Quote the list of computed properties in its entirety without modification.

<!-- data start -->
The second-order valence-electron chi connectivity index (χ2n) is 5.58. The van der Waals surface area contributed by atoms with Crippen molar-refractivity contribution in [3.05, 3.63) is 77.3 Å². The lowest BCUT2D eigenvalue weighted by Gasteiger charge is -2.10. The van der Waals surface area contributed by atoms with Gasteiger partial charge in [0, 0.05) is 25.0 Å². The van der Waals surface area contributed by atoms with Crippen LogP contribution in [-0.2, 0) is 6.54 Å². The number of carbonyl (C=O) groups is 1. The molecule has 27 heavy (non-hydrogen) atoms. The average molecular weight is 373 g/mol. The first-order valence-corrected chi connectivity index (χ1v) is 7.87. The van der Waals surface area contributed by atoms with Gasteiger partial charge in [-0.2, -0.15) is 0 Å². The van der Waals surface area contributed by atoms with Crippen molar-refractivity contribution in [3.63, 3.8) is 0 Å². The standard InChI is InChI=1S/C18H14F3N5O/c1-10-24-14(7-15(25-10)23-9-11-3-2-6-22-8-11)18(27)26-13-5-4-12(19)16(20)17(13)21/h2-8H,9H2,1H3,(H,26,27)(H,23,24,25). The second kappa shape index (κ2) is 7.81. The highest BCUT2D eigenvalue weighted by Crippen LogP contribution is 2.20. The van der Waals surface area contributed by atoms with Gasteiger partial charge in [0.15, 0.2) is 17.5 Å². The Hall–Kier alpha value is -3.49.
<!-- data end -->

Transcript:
The second-order valence-electron chi connectivity index (χ2n) is 5.58. The van der Waals surface area contributed by atoms with Crippen molar-refractivity contribution in [3.05, 3.63) is 77.3 Å². The lowest BCUT2D eigenvalue weighted by Gasteiger charge is -2.10. The van der Waals surface area contributed by atoms with Gasteiger partial charge in [0, 0.05) is 25.0 Å². The van der Waals surface area contributed by atoms with Crippen LogP contribution in [-0.2, 0) is 6.54 Å². The number of carbonyl (C=O) groups is 1. The molecule has 27 heavy (non-hydrogen) atoms. The average molecular weight is 373 g/mol. The first-order valence-corrected chi connectivity index (χ1v) is 7.87. The van der Waals surface area contributed by atoms with Gasteiger partial charge in [-0.2, -0.15) is 0 Å². The van der Waals surface area contributed by atoms with Crippen molar-refractivity contribution in [3.63, 3.8) is 0 Å². The standard InChI is InChI=1S/C18H14F3N5O/c1-10-24-14(7-15(25-10)23-9-11-3-2-6-22-8-11)18(27)26-13-5-4-12(19)16(20)17(13)21/h2-8H,9H2,1H3,(H,26,27)(H,23,24,25). The second kappa shape index (κ2) is 7.81. The highest BCUT2D eigenvalue weighted by Crippen LogP contribution is 2.20. The van der Waals surface area contributed by atoms with Gasteiger partial charge in [0.15, 0.2) is 17.5 Å². The Hall–Kier alpha value is -3.49.